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Henry Johnson Quartet: An Evening At Sea

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Not knowing what other musical presentations were being offered on the QE II’s Nov. 1999 transatlantic voyage, it nevertheless may be assumed that catching a set by guitarist Johnson’s quartet would have constituted, at best, a relaxing interlude between other, more exciting, moments being played out elsewhere on board. Indeed, apart from the rousing opener, “There Is No Greater Love,” and “Gone With the Wind,” so glib are some of the tracks on An Evening at Sea’s reconstructed set that one might be forgiven for regarding them as little more than a mildly pleasing intermission.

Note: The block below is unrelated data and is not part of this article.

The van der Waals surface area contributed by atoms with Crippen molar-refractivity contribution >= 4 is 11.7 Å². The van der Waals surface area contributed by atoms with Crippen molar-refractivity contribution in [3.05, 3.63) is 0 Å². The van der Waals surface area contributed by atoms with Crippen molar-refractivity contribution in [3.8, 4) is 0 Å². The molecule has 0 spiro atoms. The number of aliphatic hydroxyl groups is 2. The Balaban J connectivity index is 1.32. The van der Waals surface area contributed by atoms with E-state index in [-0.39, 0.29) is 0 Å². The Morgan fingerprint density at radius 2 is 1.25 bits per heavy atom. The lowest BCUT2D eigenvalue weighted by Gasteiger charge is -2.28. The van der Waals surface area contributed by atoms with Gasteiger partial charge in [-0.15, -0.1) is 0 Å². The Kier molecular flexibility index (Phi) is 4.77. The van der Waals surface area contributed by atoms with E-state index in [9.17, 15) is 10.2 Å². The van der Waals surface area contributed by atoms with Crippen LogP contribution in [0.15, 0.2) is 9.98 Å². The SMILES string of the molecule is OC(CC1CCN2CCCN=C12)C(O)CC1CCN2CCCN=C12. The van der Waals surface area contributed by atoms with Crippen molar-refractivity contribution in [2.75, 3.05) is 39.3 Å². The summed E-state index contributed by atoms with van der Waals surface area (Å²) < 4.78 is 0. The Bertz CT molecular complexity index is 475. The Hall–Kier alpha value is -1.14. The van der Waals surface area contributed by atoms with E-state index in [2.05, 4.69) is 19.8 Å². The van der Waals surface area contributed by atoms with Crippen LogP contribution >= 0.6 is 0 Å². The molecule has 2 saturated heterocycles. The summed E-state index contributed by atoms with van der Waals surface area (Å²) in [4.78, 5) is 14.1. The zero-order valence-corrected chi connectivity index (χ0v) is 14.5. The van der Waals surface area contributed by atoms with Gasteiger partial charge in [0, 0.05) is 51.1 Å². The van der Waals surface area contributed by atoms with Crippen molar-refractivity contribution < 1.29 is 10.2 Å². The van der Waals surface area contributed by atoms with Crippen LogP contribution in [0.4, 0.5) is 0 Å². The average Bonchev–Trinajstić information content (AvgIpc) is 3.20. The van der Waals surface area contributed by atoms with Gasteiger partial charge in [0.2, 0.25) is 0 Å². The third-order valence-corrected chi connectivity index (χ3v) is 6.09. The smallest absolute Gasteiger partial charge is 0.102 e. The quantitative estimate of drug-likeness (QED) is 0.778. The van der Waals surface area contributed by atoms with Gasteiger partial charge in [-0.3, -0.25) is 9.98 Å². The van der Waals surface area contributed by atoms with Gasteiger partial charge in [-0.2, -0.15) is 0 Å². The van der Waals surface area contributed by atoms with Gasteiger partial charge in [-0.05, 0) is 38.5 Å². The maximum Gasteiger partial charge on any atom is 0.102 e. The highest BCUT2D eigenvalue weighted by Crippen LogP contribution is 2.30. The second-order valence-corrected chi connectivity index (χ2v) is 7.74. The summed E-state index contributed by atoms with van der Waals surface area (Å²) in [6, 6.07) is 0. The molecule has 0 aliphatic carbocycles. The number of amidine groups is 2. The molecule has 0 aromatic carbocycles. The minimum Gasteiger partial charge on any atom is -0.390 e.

Johnson is a lyrically bent, digitally dexterous guitarist who offsets his cleanly executed single-note, bop-tinged lines with octave unison passages reminiscent more of Wes Montgomery than that technique’s inventor, Django Reinhardt. Pacing him and sharing each of the eight tracks’ solo space are pianist Kenny Drew Jr., whose facile arabesques frequently get in the way of thoughtful melodic statement; Larry Gray, whose amplified bass tones are sometimes boosted to the point of aural discomfort; and the dependable drummer Paul Humphrey. Pop-jazz vocalist Vanessa Rubin guests creditably on “I’ve Got the World On a String,” while Johnson’s closing numbers, “My Shining Hour” and “Oleo,” impress the listener more favorably than such earlier heard, boring lounge warhorses as Jobim’s “Corcovado” and “Wave.”